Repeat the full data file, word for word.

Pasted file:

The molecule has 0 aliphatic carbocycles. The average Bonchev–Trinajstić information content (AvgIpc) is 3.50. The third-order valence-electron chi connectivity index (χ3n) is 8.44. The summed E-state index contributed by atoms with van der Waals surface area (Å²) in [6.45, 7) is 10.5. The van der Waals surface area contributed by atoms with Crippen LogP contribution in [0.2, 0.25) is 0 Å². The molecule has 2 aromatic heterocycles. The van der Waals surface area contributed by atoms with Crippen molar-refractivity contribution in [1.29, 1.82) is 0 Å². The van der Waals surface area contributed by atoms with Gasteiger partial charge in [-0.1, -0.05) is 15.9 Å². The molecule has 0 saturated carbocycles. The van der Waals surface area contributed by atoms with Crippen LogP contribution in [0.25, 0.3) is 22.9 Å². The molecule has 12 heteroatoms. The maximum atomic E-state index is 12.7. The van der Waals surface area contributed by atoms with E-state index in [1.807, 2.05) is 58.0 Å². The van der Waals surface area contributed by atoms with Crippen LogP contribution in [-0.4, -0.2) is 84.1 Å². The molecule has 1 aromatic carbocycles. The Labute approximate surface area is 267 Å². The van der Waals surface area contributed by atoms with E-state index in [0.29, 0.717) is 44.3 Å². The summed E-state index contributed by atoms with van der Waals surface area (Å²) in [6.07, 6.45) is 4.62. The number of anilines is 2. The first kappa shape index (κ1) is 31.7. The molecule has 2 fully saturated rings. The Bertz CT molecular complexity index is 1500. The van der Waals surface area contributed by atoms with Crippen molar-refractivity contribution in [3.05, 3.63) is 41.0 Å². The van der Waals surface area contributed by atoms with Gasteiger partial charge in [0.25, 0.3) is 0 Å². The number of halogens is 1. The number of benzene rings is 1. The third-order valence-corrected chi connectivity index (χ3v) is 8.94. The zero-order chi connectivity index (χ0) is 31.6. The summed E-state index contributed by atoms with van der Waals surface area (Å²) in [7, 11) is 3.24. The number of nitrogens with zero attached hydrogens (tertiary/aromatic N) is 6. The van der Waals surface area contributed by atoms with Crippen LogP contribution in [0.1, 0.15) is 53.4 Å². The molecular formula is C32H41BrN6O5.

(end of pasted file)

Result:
The molecule has 0 aliphatic carbocycles. The average Bonchev–Trinajstić information content (AvgIpc) is 3.50. The third-order valence-electron chi connectivity index (χ3n) is 8.44. The summed E-state index contributed by atoms with van der Waals surface area (Å²) in [6.45, 7) is 10.5. The van der Waals surface area contributed by atoms with Crippen LogP contribution in [0.2, 0.25) is 0 Å². The molecule has 2 aromatic heterocycles. The van der Waals surface area contributed by atoms with Crippen molar-refractivity contribution in [1.29, 1.82) is 0 Å². The van der Waals surface area contributed by atoms with Gasteiger partial charge in [-0.1, -0.05) is 15.9 Å². The molecule has 0 saturated carbocycles. The van der Waals surface area contributed by atoms with Crippen LogP contribution in [0.25, 0.3) is 22.9 Å². The molecule has 12 heteroatoms. The maximum atomic E-state index is 12.7. The van der Waals surface area contributed by atoms with E-state index in [1.807, 2.05) is 58.0 Å². The van der Waals surface area contributed by atoms with Crippen LogP contribution in [-0.4, -0.2) is 84.1 Å². The molecule has 1 aromatic carbocycles. The Labute approximate surface area is 267 Å². The van der Waals surface area contributed by atoms with E-state index in [0.29, 0.717) is 44.3 Å². The summed E-state index contributed by atoms with van der Waals surface area (Å²) in [6.07, 6.45) is 4.62. The number of anilines is 2. The first kappa shape index (κ1) is 31.7. The molecule has 2 fully saturated rings. The Bertz CT molecular complexity index is 1500. The van der Waals surface area contributed by atoms with Crippen molar-refractivity contribution in [3.05, 3.63) is 41.0 Å². The van der Waals surface area contributed by atoms with Gasteiger partial charge in [0.25, 0.3) is 0 Å². The number of halogens is 1. The number of benzene rings is 1. The third-order valence-corrected chi connectivity index (χ3v) is 8.94. The zero-order chi connectivity index (χ0) is 31.6. The summed E-state index contributed by atoms with van der Waals surface area (Å²) in [7, 11) is 3.24. The number of nitrogens with zero attached hydrogens (tertiary/aromatic N) is 6. The van der Waals surface area contributed by atoms with Crippen LogP contribution in [0.1, 0.15) is 53.4 Å². The molecular formula is C32H41BrN6O5.